TritonWear Race Analysis: TYR Pro Series Austin Women’s 100 Free

Taylor Ruck. Photo Courtesy: Peter H. Bick

Editorial content for the 2018 TYR Pro Swim Series Austin is sponsored by SwimOutlet.com. Visit SwimOutlet.com for more information on our sponsor. For full Swimming World coverage, check out our event coverage page.

TritonWear Analysis: A tight race with an even tighter finish.

The women’s 100m freestyle boasted an impressive lineup of swimmers who raced hard for the win at the 2018 TYR Pro Swim Series Austin.

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On the outer lanes were Wolfpack Elite’s Alexia Zevnik on Lane 1, Amanda Kendall on Lane 2, Texas A&M’s Claire Rasmus on Lane 7, and High Performance Centre (HPC) Ontario’s Rebecca Smith on Lane 8. Also representing HPC Ontario were Kayla Sanchez on Lane 6 and two-time Olympic medalist Taylor Ruck on Lane 5. Swimming for Wolfpack Elite on Lane 3 was two-time Olympian Arianna Vanderpool-Wallace. Margo Geer, who clocked in the fastest time in the prelims, took center stage in Lane 4.

Off the blocks, Vanderpool-Wallace led the break out, staying under for 4.19 seconds, with Geer and Ruck not far behind. Geer immediately gained the advantage a couple strokes in and kept this lead throughout the 50. Kayla Sanchez spent the longest time underwater, taking 5.16 seconds before breaking out.

Geer and Ruck were closely tied in the first 50, matching each other stroke per stroke, both keeping pace with the same stroke rate and stroke index (DPS x Speed). Geer beat Ruck to the turn by 0.18 seconds, but Ruck made up for it with a slightly faster turn time.

Geer maintained her lead off the turn, maximizing her time underwater before taking a powerful first stroke on the final lap. However, as they came into the final 15, Geer’s strokes had begun to drag, along with a significant drop in her DPS – going down from 1.17m to 1.09m. Beside her, Ruck began to catch up. While her stroke rate also dropped, Ruck pulled each stroke at a faster pace than Geer combined with only a 0.04m drop in her DPS.

Ruck’s higher stroke index on the second lap paid off once they reached the flags, putting her in the lead just as they took their final stroke. Ruck beat Geer to the wall by 2 tenths of a second, taking the gold in the 100m freestyle final with a time of 53.51.

Almost a full second later, Sanchez, who had come in fifth on the first lap, finished hard and out touched Vanderpool-Wallace by 4 hundredths of a second for the bronze. While Sanchez had a slower start, her swim took an impressive turn on the second half of the race.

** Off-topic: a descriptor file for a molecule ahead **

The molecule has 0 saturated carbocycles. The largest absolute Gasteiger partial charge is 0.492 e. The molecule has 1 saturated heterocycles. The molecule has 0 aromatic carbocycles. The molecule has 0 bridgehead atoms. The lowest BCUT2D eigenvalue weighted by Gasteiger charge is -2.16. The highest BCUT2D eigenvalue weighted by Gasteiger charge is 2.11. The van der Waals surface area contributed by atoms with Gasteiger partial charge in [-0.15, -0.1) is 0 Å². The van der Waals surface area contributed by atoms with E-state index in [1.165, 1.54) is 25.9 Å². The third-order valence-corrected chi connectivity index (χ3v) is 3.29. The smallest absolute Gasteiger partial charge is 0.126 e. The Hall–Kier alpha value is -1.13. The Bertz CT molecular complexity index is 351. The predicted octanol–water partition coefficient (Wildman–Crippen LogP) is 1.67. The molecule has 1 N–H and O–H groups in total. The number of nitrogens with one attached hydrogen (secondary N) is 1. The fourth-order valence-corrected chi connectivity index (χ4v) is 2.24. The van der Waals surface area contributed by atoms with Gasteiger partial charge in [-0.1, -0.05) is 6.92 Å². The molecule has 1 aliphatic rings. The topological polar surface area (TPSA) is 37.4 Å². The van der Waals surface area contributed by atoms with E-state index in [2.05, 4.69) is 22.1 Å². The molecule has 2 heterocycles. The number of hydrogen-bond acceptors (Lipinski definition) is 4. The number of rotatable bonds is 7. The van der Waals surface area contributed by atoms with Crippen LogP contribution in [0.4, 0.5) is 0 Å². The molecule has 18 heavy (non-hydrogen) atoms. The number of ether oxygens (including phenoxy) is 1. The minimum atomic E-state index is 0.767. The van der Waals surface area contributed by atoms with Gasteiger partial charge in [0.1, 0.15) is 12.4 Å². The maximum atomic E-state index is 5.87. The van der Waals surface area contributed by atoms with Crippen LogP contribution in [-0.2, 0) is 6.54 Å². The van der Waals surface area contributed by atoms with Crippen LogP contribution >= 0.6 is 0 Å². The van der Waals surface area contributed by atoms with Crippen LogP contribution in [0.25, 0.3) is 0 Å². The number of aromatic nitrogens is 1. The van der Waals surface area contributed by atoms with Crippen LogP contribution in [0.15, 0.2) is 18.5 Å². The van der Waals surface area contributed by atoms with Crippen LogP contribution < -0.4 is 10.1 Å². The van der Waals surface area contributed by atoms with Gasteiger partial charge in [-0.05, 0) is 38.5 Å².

Sanchez had almost even splits, going from 26.97 to 27.74. She clocked in the fastest split on the second 50 after Ruck. Sanchez once again took her time underwater and propelled herself towards a strong comeback, closing the gap as she broke out into the final stretch of the sprint. The DPS for each finalist dropped at a range of 0.02m – 0.07m, with Sanchez falling in the higher end of the range. However, she was the only one to increase her stroke rate after the turn. This, along with her strong underwater kicks on both ends of the wall, made all the difference for Sanchez.

This race demonstrates the impact the proper combination of speed and efficiency of each stroke can have in the outcome of a sprint event. The importance of having a high stroke index is evident – the top 2 finishers having had the highest throughout the race, but upping their stroke rate without compromising form or power gave Ruck and Sanchez the upper hand in the final split seconds that were most critical in the race.

Special thanks to TritonWear for sponsoring this analysis.

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Author: Daniel D'Addona

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Dan D'Addona is the lead college swim writer for Swimming World. He has covered swimming at all levels since 2003, including the NCAA championships, USA nationals, Duel in the Pool and Olympic trials. He is a native of Ann Arbor, Michigan, and a graduate of Central Michigan University. He currently lives in Holland, Michigan, where he also is the Sports Editor at The Holland Sentinel.

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